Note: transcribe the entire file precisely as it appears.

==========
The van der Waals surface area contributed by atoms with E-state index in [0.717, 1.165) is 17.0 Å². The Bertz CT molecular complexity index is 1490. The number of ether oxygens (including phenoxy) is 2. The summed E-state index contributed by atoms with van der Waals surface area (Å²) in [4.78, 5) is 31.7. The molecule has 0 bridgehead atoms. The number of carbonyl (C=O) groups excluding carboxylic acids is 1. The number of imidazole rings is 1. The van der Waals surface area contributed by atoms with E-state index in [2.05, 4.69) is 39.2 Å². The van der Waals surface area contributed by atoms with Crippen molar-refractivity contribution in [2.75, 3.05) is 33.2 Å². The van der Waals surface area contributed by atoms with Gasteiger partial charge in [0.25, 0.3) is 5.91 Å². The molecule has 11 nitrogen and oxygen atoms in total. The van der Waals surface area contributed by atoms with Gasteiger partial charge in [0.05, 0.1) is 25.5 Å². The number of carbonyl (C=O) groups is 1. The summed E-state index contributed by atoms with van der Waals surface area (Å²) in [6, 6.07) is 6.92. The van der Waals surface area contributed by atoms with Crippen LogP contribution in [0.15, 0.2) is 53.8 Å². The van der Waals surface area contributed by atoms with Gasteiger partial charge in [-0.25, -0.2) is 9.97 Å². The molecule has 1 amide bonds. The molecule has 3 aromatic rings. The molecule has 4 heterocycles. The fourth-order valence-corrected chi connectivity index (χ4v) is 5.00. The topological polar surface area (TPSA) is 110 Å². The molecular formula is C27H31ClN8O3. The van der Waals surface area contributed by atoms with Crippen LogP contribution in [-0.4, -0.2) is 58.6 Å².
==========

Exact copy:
The van der Waals surface area contributed by atoms with E-state index in [0.717, 1.165) is 17.0 Å². The Bertz CT molecular complexity index is 1490. The number of ether oxygens (including phenoxy) is 2. The summed E-state index contributed by atoms with van der Waals surface area (Å²) in [4.78, 5) is 31.7. The molecule has 0 bridgehead atoms. The number of carbonyl (C=O) groups excluding carboxylic acids is 1. The number of imidazole rings is 1. The van der Waals surface area contributed by atoms with E-state index in [2.05, 4.69) is 39.2 Å². The van der Waals surface area contributed by atoms with Crippen molar-refractivity contribution in [2.75, 3.05) is 33.2 Å². The van der Waals surface area contributed by atoms with Gasteiger partial charge in [0.25, 0.3) is 5.91 Å². The molecule has 11 nitrogen and oxygen atoms in total. The van der Waals surface area contributed by atoms with Gasteiger partial charge in [0.05, 0.1) is 25.5 Å². The number of carbonyl (C=O) groups is 1. The summed E-state index contributed by atoms with van der Waals surface area (Å²) in [6, 6.07) is 6.92. The van der Waals surface area contributed by atoms with Crippen LogP contribution in [0.15, 0.2) is 53.8 Å². The van der Waals surface area contributed by atoms with Gasteiger partial charge in [-0.25, -0.2) is 9.97 Å². The molecule has 1 amide bonds. The molecule has 3 aromatic rings. The molecule has 4 heterocycles. The fourth-order valence-corrected chi connectivity index (χ4v) is 5.00. The topological polar surface area (TPSA) is 110 Å². The molecular formula is C27H31ClN8O3. The van der Waals surface area contributed by atoms with Crippen LogP contribution in [-0.4, -0.2) is 58.6 Å².